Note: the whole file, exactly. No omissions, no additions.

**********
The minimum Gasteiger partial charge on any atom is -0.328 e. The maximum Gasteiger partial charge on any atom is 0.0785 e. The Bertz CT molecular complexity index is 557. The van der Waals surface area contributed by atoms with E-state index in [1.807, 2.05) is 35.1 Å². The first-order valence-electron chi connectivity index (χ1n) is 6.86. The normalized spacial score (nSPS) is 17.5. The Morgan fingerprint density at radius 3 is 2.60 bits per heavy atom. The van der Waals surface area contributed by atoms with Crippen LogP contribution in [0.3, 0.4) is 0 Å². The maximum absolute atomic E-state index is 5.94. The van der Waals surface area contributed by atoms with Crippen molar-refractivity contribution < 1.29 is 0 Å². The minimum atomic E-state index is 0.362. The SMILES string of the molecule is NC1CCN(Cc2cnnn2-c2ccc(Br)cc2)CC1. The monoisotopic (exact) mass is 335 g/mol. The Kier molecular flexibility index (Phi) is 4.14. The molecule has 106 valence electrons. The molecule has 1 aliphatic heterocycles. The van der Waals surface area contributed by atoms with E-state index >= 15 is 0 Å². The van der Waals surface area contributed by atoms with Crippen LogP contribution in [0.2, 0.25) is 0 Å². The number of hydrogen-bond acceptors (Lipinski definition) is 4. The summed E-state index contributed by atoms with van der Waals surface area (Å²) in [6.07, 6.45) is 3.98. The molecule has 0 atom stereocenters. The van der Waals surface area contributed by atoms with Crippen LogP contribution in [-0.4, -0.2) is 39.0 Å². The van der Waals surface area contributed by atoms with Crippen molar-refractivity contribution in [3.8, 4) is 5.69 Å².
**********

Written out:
The minimum Gasteiger partial charge on any atom is -0.328 e. The maximum Gasteiger partial charge on any atom is 0.0785 e. The Bertz CT molecular complexity index is 557. The van der Waals surface area contributed by atoms with E-state index in [1.807, 2.05) is 35.1 Å². The first-order valence-electron chi connectivity index (χ1n) is 6.86. The normalized spacial score (nSPS) is 17.5. The Morgan fingerprint density at radius 3 is 2.60 bits per heavy atom. The van der Waals surface area contributed by atoms with Crippen LogP contribution in [0.3, 0.4) is 0 Å². The maximum absolute atomic E-state index is 5.94. The van der Waals surface area contributed by atoms with Crippen molar-refractivity contribution < 1.29 is 0 Å². The minimum atomic E-state index is 0.362. The SMILES string of the molecule is NC1CCN(Cc2cnnn2-c2ccc(Br)cc2)CC1. The monoisotopic (exact) mass is 335 g/mol. The Kier molecular flexibility index (Phi) is 4.14. The molecule has 106 valence electrons. The molecule has 1 aliphatic heterocycles. The van der Waals surface area contributed by atoms with E-state index >= 15 is 0 Å². The van der Waals surface area contributed by atoms with Crippen LogP contribution in [0.2, 0.25) is 0 Å². The number of hydrogen-bond acceptors (Lipinski definition) is 4. The summed E-state index contributed by atoms with van der Waals surface area (Å²) in [6.07, 6.45) is 3.98. The molecule has 0 atom stereocenters. The van der Waals surface area contributed by atoms with Crippen LogP contribution in [-0.4, -0.2) is 39.0 Å². The van der Waals surface area contributed by atoms with Crippen molar-refractivity contribution in [3.8, 4) is 5.69 Å².